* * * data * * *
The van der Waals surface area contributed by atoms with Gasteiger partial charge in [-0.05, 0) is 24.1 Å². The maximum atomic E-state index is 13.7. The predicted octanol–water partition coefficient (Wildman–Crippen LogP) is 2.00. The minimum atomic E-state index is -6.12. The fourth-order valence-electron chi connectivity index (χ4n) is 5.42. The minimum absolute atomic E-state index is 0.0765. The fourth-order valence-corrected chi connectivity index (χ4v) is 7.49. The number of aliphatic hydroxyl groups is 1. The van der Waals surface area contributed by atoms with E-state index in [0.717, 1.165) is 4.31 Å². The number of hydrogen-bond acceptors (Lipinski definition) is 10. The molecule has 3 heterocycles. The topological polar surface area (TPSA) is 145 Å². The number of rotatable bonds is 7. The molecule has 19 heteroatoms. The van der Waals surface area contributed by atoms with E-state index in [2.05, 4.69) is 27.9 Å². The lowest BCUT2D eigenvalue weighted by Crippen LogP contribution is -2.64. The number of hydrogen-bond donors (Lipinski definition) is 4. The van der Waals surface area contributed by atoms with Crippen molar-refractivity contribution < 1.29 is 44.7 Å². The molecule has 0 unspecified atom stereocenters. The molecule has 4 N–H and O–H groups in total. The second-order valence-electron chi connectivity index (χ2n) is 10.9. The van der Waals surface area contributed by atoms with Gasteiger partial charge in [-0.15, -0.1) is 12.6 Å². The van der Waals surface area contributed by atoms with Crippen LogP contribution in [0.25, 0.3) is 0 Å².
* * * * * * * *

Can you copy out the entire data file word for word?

The van der Waals surface area contributed by atoms with Gasteiger partial charge in [-0.05, 0) is 24.1 Å². The maximum atomic E-state index is 13.7. The predicted octanol–water partition coefficient (Wildman–Crippen LogP) is 2.00. The minimum atomic E-state index is -6.12. The fourth-order valence-electron chi connectivity index (χ4n) is 5.42. The minimum absolute atomic E-state index is 0.0765. The fourth-order valence-corrected chi connectivity index (χ4v) is 7.49. The number of aliphatic hydroxyl groups is 1. The van der Waals surface area contributed by atoms with E-state index in [0.717, 1.165) is 4.31 Å². The number of hydrogen-bond acceptors (Lipinski definition) is 10. The molecule has 3 heterocycles. The topological polar surface area (TPSA) is 145 Å². The number of rotatable bonds is 7. The molecule has 19 heteroatoms. The van der Waals surface area contributed by atoms with E-state index in [2.05, 4.69) is 27.9 Å². The lowest BCUT2D eigenvalue weighted by Crippen LogP contribution is -2.64. The number of hydrogen-bond donors (Lipinski definition) is 4. The van der Waals surface area contributed by atoms with Crippen molar-refractivity contribution < 1.29 is 44.7 Å². The molecule has 0 unspecified atom stereocenters. The molecule has 4 N–H and O–H groups in total. The second-order valence-electron chi connectivity index (χ2n) is 10.9. The van der Waals surface area contributed by atoms with Gasteiger partial charge in [-0.15, -0.1) is 12.6 Å². The van der Waals surface area contributed by atoms with Crippen LogP contribution in [0.25, 0.3) is 0 Å².